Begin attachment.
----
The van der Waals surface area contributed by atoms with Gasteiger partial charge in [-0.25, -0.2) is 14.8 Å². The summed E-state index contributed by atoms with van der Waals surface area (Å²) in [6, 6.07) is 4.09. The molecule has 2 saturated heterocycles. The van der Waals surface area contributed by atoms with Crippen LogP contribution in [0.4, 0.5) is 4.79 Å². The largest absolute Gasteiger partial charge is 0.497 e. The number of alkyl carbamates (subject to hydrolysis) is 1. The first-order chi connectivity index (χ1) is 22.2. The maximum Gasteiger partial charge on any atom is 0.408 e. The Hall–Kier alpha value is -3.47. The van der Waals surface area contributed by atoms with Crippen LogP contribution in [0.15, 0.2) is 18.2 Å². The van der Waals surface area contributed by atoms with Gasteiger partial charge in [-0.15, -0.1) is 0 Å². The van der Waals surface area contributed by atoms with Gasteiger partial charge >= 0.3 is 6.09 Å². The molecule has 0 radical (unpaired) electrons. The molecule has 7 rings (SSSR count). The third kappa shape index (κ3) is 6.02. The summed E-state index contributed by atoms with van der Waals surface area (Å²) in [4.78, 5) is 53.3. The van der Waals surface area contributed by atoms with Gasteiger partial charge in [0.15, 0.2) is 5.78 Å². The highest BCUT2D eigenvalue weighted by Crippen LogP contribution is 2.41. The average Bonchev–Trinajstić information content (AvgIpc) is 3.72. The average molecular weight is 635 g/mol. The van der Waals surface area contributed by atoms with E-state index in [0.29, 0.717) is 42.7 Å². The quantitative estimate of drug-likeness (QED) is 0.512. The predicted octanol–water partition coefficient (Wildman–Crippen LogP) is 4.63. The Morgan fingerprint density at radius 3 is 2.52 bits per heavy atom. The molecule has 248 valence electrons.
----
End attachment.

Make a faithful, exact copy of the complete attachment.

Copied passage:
The van der Waals surface area contributed by atoms with Gasteiger partial charge in [-0.25, -0.2) is 14.8 Å². The summed E-state index contributed by atoms with van der Waals surface area (Å²) in [6, 6.07) is 4.09. The molecule has 2 saturated heterocycles. The van der Waals surface area contributed by atoms with Crippen LogP contribution in [0.4, 0.5) is 4.79 Å². The largest absolute Gasteiger partial charge is 0.497 e. The number of alkyl carbamates (subject to hydrolysis) is 1. The first-order chi connectivity index (χ1) is 22.2. The maximum Gasteiger partial charge on any atom is 0.408 e. The Hall–Kier alpha value is -3.47. The van der Waals surface area contributed by atoms with Crippen LogP contribution in [0.15, 0.2) is 18.2 Å². The van der Waals surface area contributed by atoms with Gasteiger partial charge in [-0.15, -0.1) is 0 Å². The van der Waals surface area contributed by atoms with Gasteiger partial charge >= 0.3 is 6.09 Å². The molecule has 0 radical (unpaired) electrons. The molecule has 7 rings (SSSR count). The third kappa shape index (κ3) is 6.02. The summed E-state index contributed by atoms with van der Waals surface area (Å²) in [4.78, 5) is 53.3. The van der Waals surface area contributed by atoms with Gasteiger partial charge in [0.15, 0.2) is 5.78 Å². The highest BCUT2D eigenvalue weighted by Crippen LogP contribution is 2.41. The average Bonchev–Trinajstić information content (AvgIpc) is 3.72. The average molecular weight is 635 g/mol. The van der Waals surface area contributed by atoms with E-state index in [0.29, 0.717) is 42.7 Å². The quantitative estimate of drug-likeness (QED) is 0.512. The predicted octanol–water partition coefficient (Wildman–Crippen LogP) is 4.63. The Morgan fingerprint density at radius 3 is 2.52 bits per heavy atom. The molecule has 248 valence electrons.